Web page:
[00:04:43] Andy: And you can just avoid moving that way forever until
[00:04:47] Jarlo: Right.
[00:04:48] Andy: You can't.
[00:04:48] Jarlo: That's the sensitivity part of it but then there's the other one where, there's lots of people with chronic pain syndrome or fibromyalgia and all these other types of things where they don't ever have a moment without pain. it's true. They don't. And we're not saying they ignore the pain or do that, but they figure out a way, not to live with it, but to do what they need to do what they can.
And then this is one thing that was really interesting in that it was a person that's an expert in this and she has it herself. And I forget her name. I'm going to have to put it in the notes and whatever, where she goes, " What's worth it to you to have that flare up?"
And it's sorta that values thing we were talking before. That's all kind of chronic big, but the minor stuff. It's the pornography.
[00:05:36] Andy: Yeah, let's define it.
[00:05:37] Jarlo: It's the pornography. Let's define it. It when you see it, but that's what it is. How does it impact your day? What is it stopping you from doing? What is the severity over time that will take you from minor to major?
[00:05:51] Andy: Right and one more thing that I would add and this comes into it later, but is there a risk of furthering the damage?
[00:05:58] Jarlo: Yeah, that's a good one. And this is what we mean in the beginning with like how stupid it is to say, "Oh, just walk it off." Or, "are you really that hurt?" Sometimes you don't know. And it takes time and it takes a little bit of knowledge.
[00:06:12] Andy: You have to calibrate.
[00:06:13] Jarlo: Yeah that's hopefully what we can provide.
[00:06:15] Andy: So there's our classic definition that doesn't really define things, but I think that it guardrails that anyone listening to this probably can look back on their own experiences and say, yeah, bumped into that one or I've I felt things where it hurt but I was okay because I knew that I could still do the things I needed to do or whatever.
As we go into more examples and things later, it'll refine this. That's a good enough working definition is something where the severity isn't "subjectively" too much. And the duration also is not too much. And so if we're looking then at how to train with, the idea is that you're training for some purpose to make yourself better at something to get stronger, get better at a sport or something, or just be healthier.
Why It’s Important to Keep Moving
[00:07:03] Andy: So how important is it for you to continue training while you are still in pain? This is where a lot of the crux come down to is just like you were saying, is how important is it? Is it worth it?
[00:07:18] Jarlo: Exactly. Is it worth it? There's a couple of different ways you can look at it too. If you're just straight up, ask me how important is it to train while you're injured or hurt or in pain? I would say it's 100% important. You just have to do it, but then the nuance is how much, what does that mean for you?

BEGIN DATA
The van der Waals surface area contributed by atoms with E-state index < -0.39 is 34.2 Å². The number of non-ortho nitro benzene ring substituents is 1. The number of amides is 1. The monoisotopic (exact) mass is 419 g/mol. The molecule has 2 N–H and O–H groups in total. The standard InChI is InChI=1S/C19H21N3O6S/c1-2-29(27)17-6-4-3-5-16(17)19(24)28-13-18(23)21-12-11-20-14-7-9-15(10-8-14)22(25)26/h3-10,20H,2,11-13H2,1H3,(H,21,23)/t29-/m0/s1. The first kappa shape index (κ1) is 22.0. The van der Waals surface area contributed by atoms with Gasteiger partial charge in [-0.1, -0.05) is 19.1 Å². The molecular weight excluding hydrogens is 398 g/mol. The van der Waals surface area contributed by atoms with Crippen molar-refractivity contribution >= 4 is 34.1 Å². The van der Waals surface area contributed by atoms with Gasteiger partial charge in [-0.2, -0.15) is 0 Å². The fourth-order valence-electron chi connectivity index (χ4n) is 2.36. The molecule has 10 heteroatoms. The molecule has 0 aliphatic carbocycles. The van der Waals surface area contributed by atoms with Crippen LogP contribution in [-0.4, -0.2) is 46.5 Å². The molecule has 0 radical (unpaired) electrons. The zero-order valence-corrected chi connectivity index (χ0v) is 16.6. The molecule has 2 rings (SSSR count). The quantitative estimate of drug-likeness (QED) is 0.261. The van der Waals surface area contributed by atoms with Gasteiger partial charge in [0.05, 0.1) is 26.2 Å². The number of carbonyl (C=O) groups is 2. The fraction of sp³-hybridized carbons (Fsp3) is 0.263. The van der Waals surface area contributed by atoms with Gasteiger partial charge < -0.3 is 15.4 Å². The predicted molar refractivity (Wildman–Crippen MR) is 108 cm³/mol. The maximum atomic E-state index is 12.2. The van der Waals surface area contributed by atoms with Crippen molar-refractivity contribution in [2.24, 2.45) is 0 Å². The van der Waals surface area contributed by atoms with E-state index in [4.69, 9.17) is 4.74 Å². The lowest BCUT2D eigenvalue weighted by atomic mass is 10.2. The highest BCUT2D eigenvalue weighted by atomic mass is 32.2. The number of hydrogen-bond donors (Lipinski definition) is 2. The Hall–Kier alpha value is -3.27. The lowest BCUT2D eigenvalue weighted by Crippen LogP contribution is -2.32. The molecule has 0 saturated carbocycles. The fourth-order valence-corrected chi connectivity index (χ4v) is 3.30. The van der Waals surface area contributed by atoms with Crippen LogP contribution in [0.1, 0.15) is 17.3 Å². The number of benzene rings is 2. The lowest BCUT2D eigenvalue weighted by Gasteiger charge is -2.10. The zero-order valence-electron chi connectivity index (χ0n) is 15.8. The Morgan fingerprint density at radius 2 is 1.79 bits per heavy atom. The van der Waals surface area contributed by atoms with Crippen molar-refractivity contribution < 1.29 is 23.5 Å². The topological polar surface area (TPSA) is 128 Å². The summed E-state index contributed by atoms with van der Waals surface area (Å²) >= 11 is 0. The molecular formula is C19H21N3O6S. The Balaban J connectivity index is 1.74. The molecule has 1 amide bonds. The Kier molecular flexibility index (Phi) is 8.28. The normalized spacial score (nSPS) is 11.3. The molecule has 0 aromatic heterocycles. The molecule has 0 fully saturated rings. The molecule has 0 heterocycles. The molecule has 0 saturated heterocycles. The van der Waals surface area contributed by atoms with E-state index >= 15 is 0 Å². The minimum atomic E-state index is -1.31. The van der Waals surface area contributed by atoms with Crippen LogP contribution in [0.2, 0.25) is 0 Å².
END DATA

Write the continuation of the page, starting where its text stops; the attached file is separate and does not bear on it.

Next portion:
Because it's not zero. Don't do anything at all. Or just do what you've done before. That is the wrong way to do it. Each thing is equally wrong, right? Each thing is equally wrong. You can look at it even just like straight up physiologically. You have to train while you're doing it because that's important for healing.
It's the classic lab rat example,where they injured the rats, I think it was ligaments, and then they stop them from doing anything, probably casted them or whatever. And they had other ones that were put through, I'm always imagining rats hooked up to some weird machine where their just like moving their leg.
[00:08:20] Andy: Rats on the leg press.
[00:08:22] Jarlo: It is true though. They have all these things, but anyway, it's the ones that did nothing. Yes, they healed, but then the way our body works is it needs forces and it needs all the physics of force and movement to heal correctly. If you don't, core scarring, there's all types of things. And that's for a straight up cut ligament or cut muscle or whatever, but it's fully true that range of motion exercise. keeping your circulation going even mentally.
If you are active and doing stuff you like, to stop cold turkey, that's bad for you. bad for you. You just know it, and then there's all this other stuff, moderate aerobic activity, decreasing pain response, being too careful can put you on the road to chronic issues because then you start to perseverate on it. All this stuff.
So the simple thing to say yes, it's super important. You need to find a way to keep moving.
[00:09:25] Andy: Yes we should also probably define that a little bit is just say that what we're talking about here is to train while injured is you need to be active and you need to be stimulating your whole body in general, but also especially any injured areas need stimulation for a lot of reasons to be able to heal.